The measurement of drug - target interaction in the cellular context is critical to many drug development programs. The Cellular Thermal Stability Assay (CETSA®) represents an established broadly applicable method for measuring drug target interaction. However, in its classic format, it has some limitations that make it difficult to scale to the throughput typically required for a drug development project. It requires heating samples to different temperatures and centrifugation and / or filtration steps which limit throughput. The HSP90 Inhibitor Protein Stability Assay (HIPStA) is a novel method for measuring drug target interaction. Like CETSA®, HIPStA is based on the premise that the binding of a ligand to a target protein can influence that protein's stability. Instead of using heat to destabilize a protein, HIPStA uses a Heat Shock Protein 90 inhibitor (HSP90i) to cause protein instability. Instead of scanning a range of different temperatures to establish a thermal denaturation curve, HIPStA applies a range of concentrations of an HSP90i to determine an HSP90i induced denaturation curve, and ultimately measures the ability of a compound to stabilize a protein. We present data demonstrating the proof of concept for the HIPStA method, using 3 different classes of drug discovery targets: Receptor tyrosine kinases, Nuclear Hormone Receptors and Cytoplasmic Protein Kinases. HIPStA represents a scale-able method for detecting drug-target interaction in cells.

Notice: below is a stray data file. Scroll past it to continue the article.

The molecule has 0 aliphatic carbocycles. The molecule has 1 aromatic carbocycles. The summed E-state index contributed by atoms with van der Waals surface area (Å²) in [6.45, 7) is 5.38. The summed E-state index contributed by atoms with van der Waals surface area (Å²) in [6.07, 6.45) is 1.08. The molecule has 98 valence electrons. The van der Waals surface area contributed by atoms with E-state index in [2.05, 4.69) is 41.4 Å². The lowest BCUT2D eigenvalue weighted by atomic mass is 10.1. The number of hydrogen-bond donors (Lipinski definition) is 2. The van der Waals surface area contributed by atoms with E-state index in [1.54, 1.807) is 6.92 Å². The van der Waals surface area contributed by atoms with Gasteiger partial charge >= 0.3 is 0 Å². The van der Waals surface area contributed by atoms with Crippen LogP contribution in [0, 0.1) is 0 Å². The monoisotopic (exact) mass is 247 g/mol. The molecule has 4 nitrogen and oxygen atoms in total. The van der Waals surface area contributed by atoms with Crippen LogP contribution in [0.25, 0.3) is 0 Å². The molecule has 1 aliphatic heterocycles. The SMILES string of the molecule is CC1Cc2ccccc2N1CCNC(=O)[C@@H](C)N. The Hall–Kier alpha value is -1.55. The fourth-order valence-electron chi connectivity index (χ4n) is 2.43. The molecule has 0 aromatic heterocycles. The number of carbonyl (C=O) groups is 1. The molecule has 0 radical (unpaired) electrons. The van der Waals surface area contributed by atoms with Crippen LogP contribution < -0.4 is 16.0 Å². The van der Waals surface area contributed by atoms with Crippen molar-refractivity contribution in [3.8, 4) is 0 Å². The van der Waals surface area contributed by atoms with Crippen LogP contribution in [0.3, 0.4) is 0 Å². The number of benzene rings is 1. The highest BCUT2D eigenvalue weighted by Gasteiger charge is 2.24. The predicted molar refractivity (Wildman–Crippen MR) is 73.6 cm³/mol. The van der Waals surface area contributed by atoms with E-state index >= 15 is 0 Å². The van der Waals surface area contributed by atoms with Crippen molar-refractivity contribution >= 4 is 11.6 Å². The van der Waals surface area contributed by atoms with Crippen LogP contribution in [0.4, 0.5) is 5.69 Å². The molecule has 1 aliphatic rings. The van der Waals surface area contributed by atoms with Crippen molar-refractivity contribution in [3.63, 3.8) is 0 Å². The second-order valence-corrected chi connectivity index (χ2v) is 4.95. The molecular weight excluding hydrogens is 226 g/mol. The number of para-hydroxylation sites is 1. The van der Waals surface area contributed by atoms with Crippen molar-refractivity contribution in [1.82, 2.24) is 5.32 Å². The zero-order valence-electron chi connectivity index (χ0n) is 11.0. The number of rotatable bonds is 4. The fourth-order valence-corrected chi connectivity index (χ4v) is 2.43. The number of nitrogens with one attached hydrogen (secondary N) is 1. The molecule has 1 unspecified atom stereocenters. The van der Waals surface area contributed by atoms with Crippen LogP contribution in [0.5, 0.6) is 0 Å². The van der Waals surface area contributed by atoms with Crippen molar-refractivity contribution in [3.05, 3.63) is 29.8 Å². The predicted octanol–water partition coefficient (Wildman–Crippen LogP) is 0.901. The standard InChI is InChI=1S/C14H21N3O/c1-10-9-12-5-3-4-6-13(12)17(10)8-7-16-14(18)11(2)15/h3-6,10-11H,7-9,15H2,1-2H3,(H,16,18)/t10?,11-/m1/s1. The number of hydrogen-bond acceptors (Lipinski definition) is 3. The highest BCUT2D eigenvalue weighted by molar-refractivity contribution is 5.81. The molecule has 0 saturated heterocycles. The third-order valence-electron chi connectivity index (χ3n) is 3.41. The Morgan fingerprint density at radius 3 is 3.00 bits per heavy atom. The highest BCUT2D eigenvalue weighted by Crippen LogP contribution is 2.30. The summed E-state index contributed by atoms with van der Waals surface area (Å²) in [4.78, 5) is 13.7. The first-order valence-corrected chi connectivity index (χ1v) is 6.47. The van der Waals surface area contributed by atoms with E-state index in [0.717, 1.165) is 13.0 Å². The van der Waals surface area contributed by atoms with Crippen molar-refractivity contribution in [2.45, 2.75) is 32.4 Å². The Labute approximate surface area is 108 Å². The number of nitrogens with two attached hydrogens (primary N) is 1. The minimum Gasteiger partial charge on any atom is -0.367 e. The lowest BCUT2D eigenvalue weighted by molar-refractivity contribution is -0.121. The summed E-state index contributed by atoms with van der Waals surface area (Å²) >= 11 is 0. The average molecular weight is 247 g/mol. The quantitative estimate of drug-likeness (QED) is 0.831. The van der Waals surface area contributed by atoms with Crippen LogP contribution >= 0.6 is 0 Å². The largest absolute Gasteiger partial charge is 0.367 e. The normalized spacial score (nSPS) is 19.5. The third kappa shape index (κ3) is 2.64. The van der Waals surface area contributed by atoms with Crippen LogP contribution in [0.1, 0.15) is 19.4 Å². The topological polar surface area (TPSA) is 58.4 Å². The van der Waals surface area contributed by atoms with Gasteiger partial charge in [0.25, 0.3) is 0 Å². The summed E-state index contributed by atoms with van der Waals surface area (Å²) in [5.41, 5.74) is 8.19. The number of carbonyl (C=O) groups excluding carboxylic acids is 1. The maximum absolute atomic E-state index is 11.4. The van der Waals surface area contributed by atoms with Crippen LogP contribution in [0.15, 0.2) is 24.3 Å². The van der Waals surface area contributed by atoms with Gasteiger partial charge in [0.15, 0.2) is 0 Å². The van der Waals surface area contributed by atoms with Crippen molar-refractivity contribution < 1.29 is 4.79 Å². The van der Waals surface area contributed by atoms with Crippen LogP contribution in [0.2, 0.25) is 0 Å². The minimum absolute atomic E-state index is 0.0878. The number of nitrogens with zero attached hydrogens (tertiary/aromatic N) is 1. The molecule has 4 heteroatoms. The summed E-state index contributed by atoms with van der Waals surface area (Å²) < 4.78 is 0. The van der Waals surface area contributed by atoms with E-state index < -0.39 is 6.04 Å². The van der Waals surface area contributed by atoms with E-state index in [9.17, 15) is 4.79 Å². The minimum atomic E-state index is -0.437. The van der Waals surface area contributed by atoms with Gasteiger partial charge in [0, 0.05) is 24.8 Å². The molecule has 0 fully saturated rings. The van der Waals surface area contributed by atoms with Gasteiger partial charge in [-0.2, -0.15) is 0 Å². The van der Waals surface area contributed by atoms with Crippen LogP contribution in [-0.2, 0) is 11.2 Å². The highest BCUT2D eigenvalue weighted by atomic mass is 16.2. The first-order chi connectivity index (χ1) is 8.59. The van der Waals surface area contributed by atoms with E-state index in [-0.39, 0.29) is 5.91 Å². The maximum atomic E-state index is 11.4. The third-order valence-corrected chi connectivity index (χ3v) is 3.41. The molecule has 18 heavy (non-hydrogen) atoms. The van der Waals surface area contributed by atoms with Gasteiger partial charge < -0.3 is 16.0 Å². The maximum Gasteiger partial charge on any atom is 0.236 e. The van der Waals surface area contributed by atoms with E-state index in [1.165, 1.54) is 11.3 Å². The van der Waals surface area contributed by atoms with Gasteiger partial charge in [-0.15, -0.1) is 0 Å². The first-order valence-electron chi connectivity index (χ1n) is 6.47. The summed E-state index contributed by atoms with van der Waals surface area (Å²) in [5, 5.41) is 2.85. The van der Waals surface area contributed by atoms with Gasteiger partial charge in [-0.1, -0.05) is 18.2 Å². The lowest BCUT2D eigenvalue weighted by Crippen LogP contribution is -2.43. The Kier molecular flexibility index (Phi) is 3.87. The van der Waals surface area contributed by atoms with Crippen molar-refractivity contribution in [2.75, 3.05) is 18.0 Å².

Citation Format: Kelvin F. Cho, Christopher Rose, Taylur Ma, Donald Kirkpatrick, Robert A. Blake. HIPStA, a high-throughput alternative to CETSA® [abstract]. In: Proceedings of the American Association for Cancer Research Annual Meeting 2018; 2018 Apr 14-18; Chicago, IL. Philadelphia (PA): AACR; Cancer Res 2018;78(13 Suppl):Abstract nr 775.